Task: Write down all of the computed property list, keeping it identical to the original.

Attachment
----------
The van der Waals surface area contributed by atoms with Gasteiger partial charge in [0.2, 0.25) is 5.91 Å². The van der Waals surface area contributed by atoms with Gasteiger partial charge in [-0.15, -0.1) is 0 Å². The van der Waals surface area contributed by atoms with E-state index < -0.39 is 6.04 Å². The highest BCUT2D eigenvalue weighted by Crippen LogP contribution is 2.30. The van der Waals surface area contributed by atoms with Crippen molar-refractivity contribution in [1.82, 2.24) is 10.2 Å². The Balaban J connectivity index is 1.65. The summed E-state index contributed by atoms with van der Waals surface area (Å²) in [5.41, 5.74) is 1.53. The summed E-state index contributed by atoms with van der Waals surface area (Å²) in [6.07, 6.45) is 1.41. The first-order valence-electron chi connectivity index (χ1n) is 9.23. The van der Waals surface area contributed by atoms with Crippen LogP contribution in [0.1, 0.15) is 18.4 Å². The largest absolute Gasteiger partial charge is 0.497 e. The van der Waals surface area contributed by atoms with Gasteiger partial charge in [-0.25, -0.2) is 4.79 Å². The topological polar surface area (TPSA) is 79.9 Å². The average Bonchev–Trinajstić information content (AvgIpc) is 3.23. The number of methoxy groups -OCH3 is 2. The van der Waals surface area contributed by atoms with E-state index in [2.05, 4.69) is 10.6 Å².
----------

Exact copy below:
The van der Waals surface area contributed by atoms with Gasteiger partial charge in [0.2, 0.25) is 5.91 Å². The van der Waals surface area contributed by atoms with Gasteiger partial charge in [-0.15, -0.1) is 0 Å². The van der Waals surface area contributed by atoms with E-state index < -0.39 is 6.04 Å². The highest BCUT2D eigenvalue weighted by Crippen LogP contribution is 2.30. The van der Waals surface area contributed by atoms with Crippen molar-refractivity contribution in [1.82, 2.24) is 10.2 Å². The Balaban J connectivity index is 1.65. The summed E-state index contributed by atoms with van der Waals surface area (Å²) in [5.41, 5.74) is 1.53. The summed E-state index contributed by atoms with van der Waals surface area (Å²) in [6.07, 6.45) is 1.41. The first-order valence-electron chi connectivity index (χ1n) is 9.23. The van der Waals surface area contributed by atoms with Crippen LogP contribution in [0.1, 0.15) is 18.4 Å². The largest absolute Gasteiger partial charge is 0.497 e. The van der Waals surface area contributed by atoms with Gasteiger partial charge in [-0.25, -0.2) is 4.79 Å². The topological polar surface area (TPSA) is 79.9 Å². The average Bonchev–Trinajstić information content (AvgIpc) is 3.23. The number of methoxy groups -OCH3 is 2. The van der Waals surface area contributed by atoms with E-state index in [2.05, 4.69) is 10.6 Å².